Alimony reform debate likely to resurface in 2020 session
A battle over alimony is back in front of lawmakers for the first time in three years.
Reformers are seeking to do away with permanent alimony and create guidelines that would make alimony awards more uniform across the state.
Elisa Del Ray married an abusive husband. She finally got the courage to get a divorce when he threatened her with a gun.
“I would have never imagined that I would be paying permanently, alimony to my abuser,” Del Ray said, speaking to lawmakers in a committee Thursday.
Del Ray’s case is extreme, but it’s part of the reason alimony reformers want to end permanent alimony in the state of Florida.
“The main thing that permanent alimony payers want is to see the light at the end of the tunnel because a lot of them just have this sense of hopelessness,” said Alan Elkins with Florida Family Fairness.
Reformers are asked lawmakers during a panel discussion to limit alimony to half the length of a marriage and put in place a standard formula to calculate alimony payments to ensure consistency.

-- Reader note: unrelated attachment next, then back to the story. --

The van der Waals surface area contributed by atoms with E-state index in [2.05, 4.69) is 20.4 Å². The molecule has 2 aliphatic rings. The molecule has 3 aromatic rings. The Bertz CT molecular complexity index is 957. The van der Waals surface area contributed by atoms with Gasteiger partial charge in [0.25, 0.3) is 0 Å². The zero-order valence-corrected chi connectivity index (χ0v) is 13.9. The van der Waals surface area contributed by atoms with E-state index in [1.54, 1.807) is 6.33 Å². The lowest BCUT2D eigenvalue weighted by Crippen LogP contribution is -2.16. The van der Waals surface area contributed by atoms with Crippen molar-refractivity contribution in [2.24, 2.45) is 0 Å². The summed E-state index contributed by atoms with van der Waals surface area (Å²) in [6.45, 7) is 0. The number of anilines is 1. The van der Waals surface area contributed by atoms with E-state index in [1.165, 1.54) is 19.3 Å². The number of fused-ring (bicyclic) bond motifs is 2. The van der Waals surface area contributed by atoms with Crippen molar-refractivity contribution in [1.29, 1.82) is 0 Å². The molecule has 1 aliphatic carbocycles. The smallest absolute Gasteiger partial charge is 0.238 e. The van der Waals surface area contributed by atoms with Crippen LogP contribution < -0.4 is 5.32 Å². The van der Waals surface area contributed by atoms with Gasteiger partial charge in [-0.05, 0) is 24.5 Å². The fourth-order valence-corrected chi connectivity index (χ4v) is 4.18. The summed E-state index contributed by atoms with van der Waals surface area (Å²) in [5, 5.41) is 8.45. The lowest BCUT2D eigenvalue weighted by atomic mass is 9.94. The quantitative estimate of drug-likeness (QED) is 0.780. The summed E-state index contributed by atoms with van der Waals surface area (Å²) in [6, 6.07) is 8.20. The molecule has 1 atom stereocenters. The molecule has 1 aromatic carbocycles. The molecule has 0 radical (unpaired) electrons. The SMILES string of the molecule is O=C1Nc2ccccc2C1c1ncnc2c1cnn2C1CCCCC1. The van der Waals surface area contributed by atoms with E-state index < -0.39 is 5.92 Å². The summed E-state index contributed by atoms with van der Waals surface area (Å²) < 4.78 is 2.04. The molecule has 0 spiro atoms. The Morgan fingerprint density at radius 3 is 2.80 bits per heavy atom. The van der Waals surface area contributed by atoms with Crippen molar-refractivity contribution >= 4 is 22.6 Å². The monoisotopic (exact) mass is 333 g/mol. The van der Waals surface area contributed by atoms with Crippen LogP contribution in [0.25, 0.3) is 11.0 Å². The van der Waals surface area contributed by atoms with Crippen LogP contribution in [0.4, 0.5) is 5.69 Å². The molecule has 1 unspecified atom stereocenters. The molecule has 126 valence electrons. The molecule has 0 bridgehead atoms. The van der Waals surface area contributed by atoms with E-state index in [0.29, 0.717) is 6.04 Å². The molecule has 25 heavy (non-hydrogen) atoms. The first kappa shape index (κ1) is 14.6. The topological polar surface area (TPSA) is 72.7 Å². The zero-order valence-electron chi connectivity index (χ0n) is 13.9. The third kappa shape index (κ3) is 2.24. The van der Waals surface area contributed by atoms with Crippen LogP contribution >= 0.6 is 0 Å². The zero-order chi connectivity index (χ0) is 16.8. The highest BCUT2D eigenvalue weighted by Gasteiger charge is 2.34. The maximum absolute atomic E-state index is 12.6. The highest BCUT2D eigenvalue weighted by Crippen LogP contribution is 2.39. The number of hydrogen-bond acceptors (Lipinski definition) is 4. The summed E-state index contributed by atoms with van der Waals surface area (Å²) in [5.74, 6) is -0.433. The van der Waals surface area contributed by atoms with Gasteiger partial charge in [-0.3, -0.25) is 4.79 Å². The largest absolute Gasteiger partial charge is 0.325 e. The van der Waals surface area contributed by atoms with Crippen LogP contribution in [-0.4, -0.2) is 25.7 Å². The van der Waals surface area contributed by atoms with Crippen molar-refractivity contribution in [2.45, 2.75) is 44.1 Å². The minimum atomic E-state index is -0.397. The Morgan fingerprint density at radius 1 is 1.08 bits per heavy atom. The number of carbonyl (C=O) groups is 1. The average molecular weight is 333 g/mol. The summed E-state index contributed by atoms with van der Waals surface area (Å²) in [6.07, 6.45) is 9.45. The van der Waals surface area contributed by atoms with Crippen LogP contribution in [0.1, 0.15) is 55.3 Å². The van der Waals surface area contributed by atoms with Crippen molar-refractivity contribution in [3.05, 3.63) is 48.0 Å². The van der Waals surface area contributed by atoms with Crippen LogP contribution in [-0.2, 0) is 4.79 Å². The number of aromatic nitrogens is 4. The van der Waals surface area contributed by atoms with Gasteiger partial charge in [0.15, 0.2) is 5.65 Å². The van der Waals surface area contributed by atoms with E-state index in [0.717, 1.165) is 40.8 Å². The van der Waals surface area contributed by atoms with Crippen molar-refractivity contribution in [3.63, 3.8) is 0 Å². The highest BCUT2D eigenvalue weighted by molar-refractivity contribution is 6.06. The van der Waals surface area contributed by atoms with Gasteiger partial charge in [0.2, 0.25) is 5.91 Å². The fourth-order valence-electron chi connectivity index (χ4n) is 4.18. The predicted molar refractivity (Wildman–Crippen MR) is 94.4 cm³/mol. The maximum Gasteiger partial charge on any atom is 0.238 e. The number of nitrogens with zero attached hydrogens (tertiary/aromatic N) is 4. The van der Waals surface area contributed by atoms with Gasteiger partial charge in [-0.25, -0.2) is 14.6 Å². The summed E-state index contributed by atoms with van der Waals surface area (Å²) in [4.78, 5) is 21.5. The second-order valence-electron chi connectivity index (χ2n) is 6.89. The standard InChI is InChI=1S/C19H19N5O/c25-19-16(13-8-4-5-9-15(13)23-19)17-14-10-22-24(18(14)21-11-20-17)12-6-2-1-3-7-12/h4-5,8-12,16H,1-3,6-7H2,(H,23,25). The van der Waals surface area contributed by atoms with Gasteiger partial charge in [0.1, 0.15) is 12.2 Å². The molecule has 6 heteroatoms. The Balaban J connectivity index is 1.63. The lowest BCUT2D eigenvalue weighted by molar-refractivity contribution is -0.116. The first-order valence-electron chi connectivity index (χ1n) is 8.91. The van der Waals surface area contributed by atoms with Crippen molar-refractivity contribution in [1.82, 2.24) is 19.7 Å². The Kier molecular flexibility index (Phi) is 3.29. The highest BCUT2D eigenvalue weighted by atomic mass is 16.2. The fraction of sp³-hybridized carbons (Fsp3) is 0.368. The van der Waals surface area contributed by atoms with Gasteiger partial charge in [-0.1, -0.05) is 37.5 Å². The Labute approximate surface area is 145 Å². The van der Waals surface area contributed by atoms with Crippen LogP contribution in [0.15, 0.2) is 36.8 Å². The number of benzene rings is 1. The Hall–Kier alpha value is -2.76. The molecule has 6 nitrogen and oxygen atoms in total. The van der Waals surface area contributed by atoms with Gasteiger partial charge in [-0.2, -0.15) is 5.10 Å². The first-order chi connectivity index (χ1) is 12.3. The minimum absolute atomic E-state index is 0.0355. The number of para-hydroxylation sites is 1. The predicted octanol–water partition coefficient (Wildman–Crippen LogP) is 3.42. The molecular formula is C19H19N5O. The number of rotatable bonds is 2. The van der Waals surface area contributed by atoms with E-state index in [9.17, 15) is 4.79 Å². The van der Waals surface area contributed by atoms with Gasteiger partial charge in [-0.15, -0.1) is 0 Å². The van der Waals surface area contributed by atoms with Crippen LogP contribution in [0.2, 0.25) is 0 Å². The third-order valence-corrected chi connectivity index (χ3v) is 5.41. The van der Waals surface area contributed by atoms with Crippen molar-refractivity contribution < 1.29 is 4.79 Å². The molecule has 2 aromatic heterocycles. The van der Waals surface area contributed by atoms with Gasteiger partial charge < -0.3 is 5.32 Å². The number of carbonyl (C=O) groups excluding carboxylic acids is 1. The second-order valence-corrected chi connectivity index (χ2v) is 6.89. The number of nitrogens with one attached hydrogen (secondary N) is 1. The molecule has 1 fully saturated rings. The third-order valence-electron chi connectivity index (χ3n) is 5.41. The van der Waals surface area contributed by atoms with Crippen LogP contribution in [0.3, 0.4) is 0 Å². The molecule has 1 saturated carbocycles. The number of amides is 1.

The idea has the attention of Rep. Bob Rommel.
“I do want to look at whether there's a fair formula for the majority of cases. I know in some divorces there's always extreme circumstances,” said Rommel.
But family law advocates say cost of living and lifestyles differ across the state.
“And when you try to put that in a box and create a formula for that, it makes it very difficult to be fair to everyone,” said Andrea Reid with the Florida Bar Family Law Section.
In 2016, a bill that included guidelines for alimony payments was approved by lawmakers.
It was vetoed by then-Governor Rick Scott, but now there’s a new governor and new optimism for reformers.
No bill has been formally introduced yet, but supporters have retained two of the most powerful lobbying groups in the state capitol.
One change both reformers and family law advocates do agree on is that after a person retires they should be able to stop making alimony payments.